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SUMMER / FALL 2019      © 2021 812 Magazine

Vintage Eateries

Enjoy some of Bloomington's vintage restaurants.

Runcible Spoon, est. 1976

412 E. 6th St.

This funky café’s name comes from a line in “The Owl and the Pussycat,” a poem by Edward Lear: “They dined on mince and slices of quince, which they ate with a runcible spoon.”

The walls of the cozy, rustic restaurant is lined with bookshelves filled old books and it has its own quirky charm, like the koi fish that once swam in the restaurant bathroom. This ersatz aquarium earned the restaurant a spot on the top ten list of greatest bathrooms on “World’s Greatest” on the Travel Channel.

When original owner Jeff Danielson opened the Spoon, it was the only coffee roaster in the Midwest. Matt O’Neil, a classically trained Irish chef and faithful customer, took over when Danielson decided to retire. O’Neil says that before he was the owner, he drove 40 miles to come to the Runcible because he liked it that much.

Today, it’s best known for its breakfast/brunch and is praised for its pancakes.

O’Neil believes people like Runcible Spoon because it’s a laid-back place where people can have a good conversation. “John Mellencamp and his kids come in here and get biscuits and gravy and no one bothers them,” he says.

The Irish Lion, est. 1982

212 W. Kirkwood Ave.

Opened in 1882 by Zimri McCollough, the pub and inn was advertised as Lovel Burch – Hotel Bundy European.

Developer Larry McConnaughey bought the building and established the pub as the Irish Lion in 1982. Today, when you walk into the Irish Lion, it feels as if you’re walking into a vintage Irish pub. The wood bar is so convincing, the 1980s sitcom “Cheers” ran a photo of it during the credits. The walls are a taxidermist’s dream, with mounted heads of deer.

The age of the pub may have contributed to reports of paranormal experiences there. Every night at closing, the bartenders are asked to leave a shot of whiskey at the end of the bar to appease the departed, Larry says.

The Irish Lion is known for its coddle, a hearty stew with potatoes, bacon and sausage and the Blarney Puffballs, fried nuggets of cheesy, garlicky potatoes. If you’re not in the mood for food you could just have a pint Guinness.

Nick's English Hut, est. 1927

423 E. Kirkwood Ave.

Nick Hrisomalos immigrated to the United States at 14 with only a third-grade education and settled in Bloomington after his discharge from World War I. He started a tiny shop on North Walnut Street selling peanuts, popcorn and novelties while also shining shoes and cleaning hats.

In the 1970s, waitress Ruth Collier, became a town celebrity for her sharp wit and take-no-guff attitude. According to The College of Beer: The Story of Nick’s English Hut, by Bill Weaver, waitresses viewed Ruthie as an inspiration – “someone who lives within her means, never loses her sense of personal value as a human being and who never gets pushed around.” In 1974, former mayor Frank McCloskey proclaimed Nov. 14 as Ruth Collier Day.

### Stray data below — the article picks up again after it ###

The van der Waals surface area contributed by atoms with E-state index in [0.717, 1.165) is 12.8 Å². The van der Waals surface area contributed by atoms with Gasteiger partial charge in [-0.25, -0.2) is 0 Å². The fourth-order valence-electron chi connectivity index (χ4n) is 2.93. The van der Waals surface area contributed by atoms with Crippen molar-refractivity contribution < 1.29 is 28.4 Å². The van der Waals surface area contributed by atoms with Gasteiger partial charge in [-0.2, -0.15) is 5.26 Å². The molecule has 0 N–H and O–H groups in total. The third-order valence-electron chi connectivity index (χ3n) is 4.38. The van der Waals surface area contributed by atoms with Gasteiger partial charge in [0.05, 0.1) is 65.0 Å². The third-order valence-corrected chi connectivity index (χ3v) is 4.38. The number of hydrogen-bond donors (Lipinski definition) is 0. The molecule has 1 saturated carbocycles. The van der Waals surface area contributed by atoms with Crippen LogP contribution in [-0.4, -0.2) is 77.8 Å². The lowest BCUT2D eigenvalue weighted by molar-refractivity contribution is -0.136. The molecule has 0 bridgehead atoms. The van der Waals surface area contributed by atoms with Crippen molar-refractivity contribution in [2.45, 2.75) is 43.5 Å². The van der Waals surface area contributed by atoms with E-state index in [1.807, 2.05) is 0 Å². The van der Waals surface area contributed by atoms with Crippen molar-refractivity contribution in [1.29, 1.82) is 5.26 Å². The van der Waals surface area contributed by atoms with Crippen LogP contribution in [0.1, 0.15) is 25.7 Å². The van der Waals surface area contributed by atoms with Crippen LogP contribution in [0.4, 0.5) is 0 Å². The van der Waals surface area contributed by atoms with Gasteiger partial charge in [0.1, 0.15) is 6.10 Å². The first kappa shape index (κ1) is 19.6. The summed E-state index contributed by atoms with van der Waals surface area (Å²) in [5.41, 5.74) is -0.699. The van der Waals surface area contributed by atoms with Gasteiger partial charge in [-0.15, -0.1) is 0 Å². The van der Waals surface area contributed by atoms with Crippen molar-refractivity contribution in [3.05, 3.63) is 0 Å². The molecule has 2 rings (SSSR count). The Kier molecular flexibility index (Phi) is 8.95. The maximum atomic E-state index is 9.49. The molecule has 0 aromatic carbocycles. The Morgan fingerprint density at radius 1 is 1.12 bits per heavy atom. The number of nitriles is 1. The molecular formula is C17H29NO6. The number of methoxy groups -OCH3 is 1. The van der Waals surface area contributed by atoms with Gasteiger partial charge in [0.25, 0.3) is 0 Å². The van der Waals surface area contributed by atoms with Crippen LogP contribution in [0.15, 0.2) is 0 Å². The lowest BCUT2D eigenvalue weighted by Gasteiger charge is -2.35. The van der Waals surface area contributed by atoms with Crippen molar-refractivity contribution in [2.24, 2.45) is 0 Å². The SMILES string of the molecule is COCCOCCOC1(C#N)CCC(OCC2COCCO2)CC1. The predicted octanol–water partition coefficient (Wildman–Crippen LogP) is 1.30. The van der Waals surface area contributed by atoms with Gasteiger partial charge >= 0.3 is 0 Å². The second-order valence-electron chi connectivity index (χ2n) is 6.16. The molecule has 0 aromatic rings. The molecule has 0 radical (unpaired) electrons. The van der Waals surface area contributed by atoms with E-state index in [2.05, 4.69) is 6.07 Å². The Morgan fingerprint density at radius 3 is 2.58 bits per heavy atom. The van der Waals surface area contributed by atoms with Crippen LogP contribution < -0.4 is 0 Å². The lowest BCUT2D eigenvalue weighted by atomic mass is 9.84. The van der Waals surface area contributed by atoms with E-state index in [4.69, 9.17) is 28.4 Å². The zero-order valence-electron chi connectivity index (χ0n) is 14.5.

Today, Nick’s may be best known for the classic drinking game “Sink the Biz,” where patrons buy a bucket of their choice of beer. A glass floats in the bucket, and everyone takes turns pouring as much or as little beer as they can into the glass before it sinks. Whoever sinks the glass will have to drink.

Then and now

Kilroy’s Bar and Grill, est. 1975

502 E. Kirkwood Ave.

Most college towns have a pub or two where students gravitate to celebrate sports victories, meet up with friends or just mark the start of the weekend. In Bloomington, that pub is Kilroy’s, named for the iconic doodle with “Kilroy was here” drawn by WWII GI’s on walls across Europe. Since Bill and Linda Prall opened the pub, it has become an icon itself. A line forms around the block every Thursday night starting at 8:30 so students can pay the five-dollar cover charge and receive the coveted T-shirt for that week.

Kilroy’s is known for their daily specials. On Two Dollar Tuesdays, customers can order were pepperoni and mozzarella stuffed breadsticks or a grilled cheese concoction for two dollars.

The Book Nook, est. 1920/The Gables, est. 1931/Buffalouies at the Gables, est. 1982 

114 S. Indiana Ave.

The restaurant we know today as Buffalouies started out in 1919 as the Book Nook, a soda fountain, bookstore and major campus hangout for IU students. In 1927, student and composer Hoagy Carmichael wrote the notes to his famous “Stardust” on the piano here and later described it in his autobiography. "On Indiana Avenue stood the Book Nook, a randy temple smelling of socks, wet slickers, vanilla flavoring, face powder and unread books. Its dim lights, its scarred walls, its marked-up booths and unsteady tables made campus history."

When the Great depression hit, the Book Nook was sold and reopened as “The Gables,” which served up burgers and fries for almost 50 years.

Today, Buffalouie’s, a wing restaurant started by IU alumnus Jay Lieser, occupies the Gables. The Louie in the name and the face on the logo is Jay’s grandfather. USA TODAY has named it one of the top 20 places to eat wings in the country.